So I had the priest killed. He vanished one evening, and all reports of his body being dredged up by one of my fishing boats were quickly covered up by the island’s military. It’s unfortunate because, looking at the numbers, I probably would have won the election anyway. I convince myself that I did it so that the island wouldn’t become trapped under the leaden weight of religious dogma, but the truth is I wanted the glory and the adoration for myself.

Playing Tropico is like holding a mirror to your soul. It lets you see the sort of person you would be if you were put in power, and it turns out that I would become a totalitarian prick of a dictator. When the military threaten to violently rebel, what do I do? I simply fire them and make their jobs obsolete. I deliberately don’t build schools because educated people don’t want to work in the lucrative tobacco farming, cattle herding and logging trades, and I routinely make jobs disappear in order to force people who live on my island to work miles away from where they live, or move into poor quality housing whilst the work they do keeps my country afloat and my Swiss bank account nice and fat. I am a terrible, terrible cunt, and the game served to remind me of this.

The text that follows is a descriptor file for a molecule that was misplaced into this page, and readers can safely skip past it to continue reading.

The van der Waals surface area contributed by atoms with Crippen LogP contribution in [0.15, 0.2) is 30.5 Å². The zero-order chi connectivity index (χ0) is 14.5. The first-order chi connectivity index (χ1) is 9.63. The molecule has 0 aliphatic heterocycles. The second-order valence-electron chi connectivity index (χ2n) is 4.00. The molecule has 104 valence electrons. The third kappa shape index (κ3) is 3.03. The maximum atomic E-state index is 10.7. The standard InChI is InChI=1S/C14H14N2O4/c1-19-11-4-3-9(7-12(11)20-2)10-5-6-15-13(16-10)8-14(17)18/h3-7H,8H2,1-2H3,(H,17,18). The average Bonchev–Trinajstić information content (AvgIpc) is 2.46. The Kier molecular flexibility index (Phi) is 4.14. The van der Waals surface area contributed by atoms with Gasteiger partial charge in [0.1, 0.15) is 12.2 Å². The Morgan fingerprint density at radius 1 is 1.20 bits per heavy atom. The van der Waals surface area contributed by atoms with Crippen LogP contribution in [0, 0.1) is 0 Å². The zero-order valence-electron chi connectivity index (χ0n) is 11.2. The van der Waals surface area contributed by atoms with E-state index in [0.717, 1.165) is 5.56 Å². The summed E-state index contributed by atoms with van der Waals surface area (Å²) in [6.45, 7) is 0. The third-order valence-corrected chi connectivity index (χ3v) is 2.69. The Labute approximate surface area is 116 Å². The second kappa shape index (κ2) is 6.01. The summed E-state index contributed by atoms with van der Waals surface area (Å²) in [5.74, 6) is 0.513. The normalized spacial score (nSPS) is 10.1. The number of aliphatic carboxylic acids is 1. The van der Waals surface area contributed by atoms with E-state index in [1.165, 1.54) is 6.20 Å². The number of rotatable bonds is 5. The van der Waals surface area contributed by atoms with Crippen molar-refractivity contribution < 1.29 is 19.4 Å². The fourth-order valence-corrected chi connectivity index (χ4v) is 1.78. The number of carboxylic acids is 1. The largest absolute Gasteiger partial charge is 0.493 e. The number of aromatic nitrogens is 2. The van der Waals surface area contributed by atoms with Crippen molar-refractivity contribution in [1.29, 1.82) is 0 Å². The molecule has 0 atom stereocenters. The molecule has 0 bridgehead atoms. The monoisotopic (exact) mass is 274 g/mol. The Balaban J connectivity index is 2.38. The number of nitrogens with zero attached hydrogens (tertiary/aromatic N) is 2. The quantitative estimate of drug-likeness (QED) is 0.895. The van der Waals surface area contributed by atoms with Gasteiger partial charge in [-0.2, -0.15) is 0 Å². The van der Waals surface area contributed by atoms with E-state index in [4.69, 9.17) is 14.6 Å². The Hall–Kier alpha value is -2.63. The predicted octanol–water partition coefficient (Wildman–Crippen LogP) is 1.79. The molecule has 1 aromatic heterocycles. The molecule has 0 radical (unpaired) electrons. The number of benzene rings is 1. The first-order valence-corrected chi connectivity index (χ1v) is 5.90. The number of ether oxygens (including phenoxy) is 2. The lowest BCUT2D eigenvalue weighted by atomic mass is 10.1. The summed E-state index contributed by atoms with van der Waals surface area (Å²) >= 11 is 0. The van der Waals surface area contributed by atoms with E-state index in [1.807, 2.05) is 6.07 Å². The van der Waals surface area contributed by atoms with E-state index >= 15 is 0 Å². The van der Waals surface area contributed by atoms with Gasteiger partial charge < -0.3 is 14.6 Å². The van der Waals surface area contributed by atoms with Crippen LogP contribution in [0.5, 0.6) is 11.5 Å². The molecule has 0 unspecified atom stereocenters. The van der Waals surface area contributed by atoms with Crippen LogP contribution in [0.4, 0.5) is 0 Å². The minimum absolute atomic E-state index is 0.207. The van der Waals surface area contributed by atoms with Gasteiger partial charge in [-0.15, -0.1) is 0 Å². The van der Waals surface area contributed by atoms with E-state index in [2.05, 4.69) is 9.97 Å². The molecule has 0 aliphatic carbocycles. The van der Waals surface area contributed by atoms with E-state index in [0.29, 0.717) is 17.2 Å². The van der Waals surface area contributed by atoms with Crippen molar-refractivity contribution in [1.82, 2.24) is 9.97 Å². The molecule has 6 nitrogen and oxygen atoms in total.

During the great recession of the seventies I happened to click on one of my citizens and examine some of his stats. He was jobless and lived on his own in a shack behind the power station. His thoughts were all to do with a mysterious cough that he had and how he had no work. This made me feel bad enough but, as I absorbed this information, at the age of 36 Frank Castro dropped dead in the street from emphysema.

I was fucking mortified. Each resident of your island has a name, a personality, hopes and dreams, and spending a minute or two to get to know them can be really quite insightful, funny or, in some cases, harrowing. I was responsible for the awful life this man had led, and I was responsible for the corpse now lying in the July sun outside the new hotel I had built.

What kind of money-grabbing heartless shitbag was I? I saved the map and quickly shut it down; I was going to make amends.

New map, victory condition: Happiness.

In-game every island is called Tropico, but I can tell you now: to me this island is called Castro.